An emergency detention, such as might be necessary for a situation where you have made an attempt to hurt yourself, can generally be requested by anyone who has witnessed the situation that you are in, such as friends, family, or the police. Even though almost anyone can initiate the process, most states do require either medical evaluation or court approval in order to ensure that you meet that particular state's criteria.

Emergency detentions are most often limited to around 3 to 5 days, although it can vary from anywhere between 24 hours and 20 days depending on the state in which you live.

Can Someone Who Has Been Committed Refuse Treatment?

Even if a person has been committed in an emergency detention, this does not mean that they will be forced to undergo treatment, except for treatments required on an emergency basis designed to calm them or stabilize a medical condition. This does not include medications to specifically treat the mental illness (such as giving antidepressants.) In order to make a person take medications for mental illness or go through therapy, that person would need to be declared incompetent to make their own decisions—a separate process from that of short-term commitment.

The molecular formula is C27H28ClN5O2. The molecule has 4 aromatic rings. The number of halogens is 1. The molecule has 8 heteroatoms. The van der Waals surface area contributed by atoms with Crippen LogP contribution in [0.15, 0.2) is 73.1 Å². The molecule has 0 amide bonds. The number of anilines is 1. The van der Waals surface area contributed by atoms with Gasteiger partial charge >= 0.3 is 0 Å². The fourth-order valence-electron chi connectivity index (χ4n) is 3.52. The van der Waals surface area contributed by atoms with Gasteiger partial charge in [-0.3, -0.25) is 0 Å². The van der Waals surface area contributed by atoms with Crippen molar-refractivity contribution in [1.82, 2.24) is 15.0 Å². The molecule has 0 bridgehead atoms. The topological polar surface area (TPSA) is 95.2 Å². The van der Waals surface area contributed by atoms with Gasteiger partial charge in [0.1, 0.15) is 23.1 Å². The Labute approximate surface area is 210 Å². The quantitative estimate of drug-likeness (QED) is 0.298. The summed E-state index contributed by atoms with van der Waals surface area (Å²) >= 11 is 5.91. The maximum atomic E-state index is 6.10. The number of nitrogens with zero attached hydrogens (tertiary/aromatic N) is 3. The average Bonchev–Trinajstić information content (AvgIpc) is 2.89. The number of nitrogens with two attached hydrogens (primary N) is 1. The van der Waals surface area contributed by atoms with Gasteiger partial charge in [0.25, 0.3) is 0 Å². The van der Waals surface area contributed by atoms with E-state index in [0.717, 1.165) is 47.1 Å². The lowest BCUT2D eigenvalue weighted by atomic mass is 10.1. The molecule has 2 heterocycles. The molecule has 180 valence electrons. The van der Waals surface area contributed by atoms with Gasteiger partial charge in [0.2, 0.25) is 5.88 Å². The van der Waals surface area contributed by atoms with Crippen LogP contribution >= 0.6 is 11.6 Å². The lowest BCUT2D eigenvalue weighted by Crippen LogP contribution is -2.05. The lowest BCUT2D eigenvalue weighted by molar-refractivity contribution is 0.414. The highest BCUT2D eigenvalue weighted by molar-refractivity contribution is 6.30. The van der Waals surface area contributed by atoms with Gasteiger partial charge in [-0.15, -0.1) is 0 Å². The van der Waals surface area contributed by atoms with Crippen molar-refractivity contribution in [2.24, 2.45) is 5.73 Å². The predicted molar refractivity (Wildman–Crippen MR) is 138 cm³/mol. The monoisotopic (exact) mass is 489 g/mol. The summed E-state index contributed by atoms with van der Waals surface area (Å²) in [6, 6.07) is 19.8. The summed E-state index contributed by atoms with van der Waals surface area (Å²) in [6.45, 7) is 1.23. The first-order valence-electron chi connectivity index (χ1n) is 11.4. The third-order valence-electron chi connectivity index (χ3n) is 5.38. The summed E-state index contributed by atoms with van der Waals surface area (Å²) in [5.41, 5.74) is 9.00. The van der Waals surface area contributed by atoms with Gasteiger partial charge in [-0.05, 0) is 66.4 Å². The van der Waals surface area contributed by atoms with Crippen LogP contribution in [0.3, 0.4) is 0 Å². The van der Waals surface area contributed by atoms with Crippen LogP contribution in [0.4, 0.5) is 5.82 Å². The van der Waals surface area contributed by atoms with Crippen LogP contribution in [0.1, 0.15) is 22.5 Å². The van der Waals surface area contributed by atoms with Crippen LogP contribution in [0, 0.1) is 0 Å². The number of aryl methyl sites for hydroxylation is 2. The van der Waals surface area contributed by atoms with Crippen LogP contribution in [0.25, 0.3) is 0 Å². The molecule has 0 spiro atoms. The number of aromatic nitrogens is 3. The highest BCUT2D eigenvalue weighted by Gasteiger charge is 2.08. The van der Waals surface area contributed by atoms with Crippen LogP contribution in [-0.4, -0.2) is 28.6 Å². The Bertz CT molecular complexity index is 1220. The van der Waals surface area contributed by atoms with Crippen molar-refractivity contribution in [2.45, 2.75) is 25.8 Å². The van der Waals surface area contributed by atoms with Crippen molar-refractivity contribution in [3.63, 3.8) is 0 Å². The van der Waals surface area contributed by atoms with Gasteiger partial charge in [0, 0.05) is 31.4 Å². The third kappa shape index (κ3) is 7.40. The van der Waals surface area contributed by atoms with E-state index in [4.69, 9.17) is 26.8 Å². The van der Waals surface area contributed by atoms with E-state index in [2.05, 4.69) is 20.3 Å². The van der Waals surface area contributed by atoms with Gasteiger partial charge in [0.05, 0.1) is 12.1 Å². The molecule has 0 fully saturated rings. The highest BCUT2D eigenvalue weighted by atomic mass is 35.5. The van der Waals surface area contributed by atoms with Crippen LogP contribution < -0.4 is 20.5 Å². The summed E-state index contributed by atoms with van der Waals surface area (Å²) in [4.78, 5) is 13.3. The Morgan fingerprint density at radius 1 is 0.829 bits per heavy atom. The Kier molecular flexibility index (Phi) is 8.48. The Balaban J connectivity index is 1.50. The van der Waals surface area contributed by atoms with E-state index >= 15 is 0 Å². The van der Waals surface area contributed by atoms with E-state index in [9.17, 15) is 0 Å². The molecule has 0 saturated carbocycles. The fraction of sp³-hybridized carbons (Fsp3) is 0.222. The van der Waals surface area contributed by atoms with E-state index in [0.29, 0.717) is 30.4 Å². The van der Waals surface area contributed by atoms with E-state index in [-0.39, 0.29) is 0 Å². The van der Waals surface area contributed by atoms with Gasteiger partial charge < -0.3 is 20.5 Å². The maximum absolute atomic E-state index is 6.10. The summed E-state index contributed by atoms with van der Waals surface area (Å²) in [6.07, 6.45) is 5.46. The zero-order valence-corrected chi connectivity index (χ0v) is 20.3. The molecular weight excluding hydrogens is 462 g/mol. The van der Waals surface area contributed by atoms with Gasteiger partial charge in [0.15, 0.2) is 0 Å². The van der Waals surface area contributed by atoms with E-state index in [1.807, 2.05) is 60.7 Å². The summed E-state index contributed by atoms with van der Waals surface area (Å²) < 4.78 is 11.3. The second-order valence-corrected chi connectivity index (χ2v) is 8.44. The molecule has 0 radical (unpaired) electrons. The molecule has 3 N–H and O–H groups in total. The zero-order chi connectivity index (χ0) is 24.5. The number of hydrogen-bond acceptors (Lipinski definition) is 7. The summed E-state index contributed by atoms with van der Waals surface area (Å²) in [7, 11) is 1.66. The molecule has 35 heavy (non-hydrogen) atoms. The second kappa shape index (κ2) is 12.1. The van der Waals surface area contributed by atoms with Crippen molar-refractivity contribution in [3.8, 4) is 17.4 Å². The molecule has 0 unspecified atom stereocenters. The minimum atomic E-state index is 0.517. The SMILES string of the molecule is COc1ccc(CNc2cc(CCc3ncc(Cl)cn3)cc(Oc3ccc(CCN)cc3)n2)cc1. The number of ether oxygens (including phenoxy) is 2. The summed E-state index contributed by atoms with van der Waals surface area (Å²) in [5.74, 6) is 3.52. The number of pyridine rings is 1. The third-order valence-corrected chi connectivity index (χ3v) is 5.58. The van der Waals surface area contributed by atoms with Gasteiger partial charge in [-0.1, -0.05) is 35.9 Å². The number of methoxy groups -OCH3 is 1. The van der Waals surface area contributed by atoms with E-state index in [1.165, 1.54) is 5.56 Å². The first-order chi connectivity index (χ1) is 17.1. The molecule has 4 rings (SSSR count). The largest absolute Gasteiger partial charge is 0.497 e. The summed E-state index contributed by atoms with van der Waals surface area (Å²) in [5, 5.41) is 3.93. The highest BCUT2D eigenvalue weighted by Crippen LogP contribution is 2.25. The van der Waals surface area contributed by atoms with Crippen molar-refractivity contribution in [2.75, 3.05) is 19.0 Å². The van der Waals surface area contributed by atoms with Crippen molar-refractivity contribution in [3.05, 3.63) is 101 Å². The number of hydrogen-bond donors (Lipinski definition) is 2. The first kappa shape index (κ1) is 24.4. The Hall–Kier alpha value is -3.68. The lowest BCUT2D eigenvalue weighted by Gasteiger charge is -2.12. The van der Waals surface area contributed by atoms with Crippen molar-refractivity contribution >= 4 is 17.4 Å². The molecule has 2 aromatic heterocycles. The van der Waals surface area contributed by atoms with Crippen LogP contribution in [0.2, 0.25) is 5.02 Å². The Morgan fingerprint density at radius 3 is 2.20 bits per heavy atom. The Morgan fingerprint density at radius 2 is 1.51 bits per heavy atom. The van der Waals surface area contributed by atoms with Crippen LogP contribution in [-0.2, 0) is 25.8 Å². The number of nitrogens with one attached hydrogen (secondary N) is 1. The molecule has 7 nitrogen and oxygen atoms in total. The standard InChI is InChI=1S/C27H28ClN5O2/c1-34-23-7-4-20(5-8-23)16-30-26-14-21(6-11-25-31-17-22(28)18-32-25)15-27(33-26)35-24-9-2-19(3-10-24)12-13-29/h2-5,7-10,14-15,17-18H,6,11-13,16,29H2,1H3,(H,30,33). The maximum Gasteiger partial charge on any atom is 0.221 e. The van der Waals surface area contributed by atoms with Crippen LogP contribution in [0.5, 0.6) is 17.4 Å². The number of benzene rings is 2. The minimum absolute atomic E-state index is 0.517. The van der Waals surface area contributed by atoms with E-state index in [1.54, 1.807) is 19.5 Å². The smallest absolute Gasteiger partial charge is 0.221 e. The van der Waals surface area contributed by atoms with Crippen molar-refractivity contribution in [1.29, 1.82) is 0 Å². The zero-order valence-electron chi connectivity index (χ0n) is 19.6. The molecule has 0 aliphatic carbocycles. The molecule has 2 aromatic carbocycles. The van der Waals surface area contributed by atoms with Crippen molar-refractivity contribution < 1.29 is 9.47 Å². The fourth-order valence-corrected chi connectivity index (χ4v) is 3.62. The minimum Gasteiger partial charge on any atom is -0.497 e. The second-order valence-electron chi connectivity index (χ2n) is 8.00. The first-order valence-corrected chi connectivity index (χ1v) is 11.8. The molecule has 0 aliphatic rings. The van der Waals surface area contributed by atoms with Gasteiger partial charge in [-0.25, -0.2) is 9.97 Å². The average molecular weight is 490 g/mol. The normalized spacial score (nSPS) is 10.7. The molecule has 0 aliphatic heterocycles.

Longer Commitments

Commitments for longer periods of time generally have more stringent requirements than an emergency detention, but again are for limited periods of time and cannot be extended without the proper procedures being followed. Typically, the maximum length of long-term commitment is six months, after which a reassessment must be made before the commitment is extended.

To learn more about your own state's laws regarding involuntary commitment, it may be helpful to consult the Treatment Advocacy Center, which provides a state-by-state review of all relevant laws.

Hospitalization for Depression

A discussion about whether or not you can be committed for being depressed and suicidal wouldn't be complete without talking about what really happens if a person is hospitalized for depression.

When simply talking about "commitment" it might sound almost like a prison sentence, but in actuality, when a commitment is considered the goal is to help a person, not restrict their rights as a human being. It is not a punishment, but rather, usually shows compassion and caring on the part of the person talking about emergency detection. Certainly, this is not always the case, and this is where the involvement of a medical professional or judicial approval is important.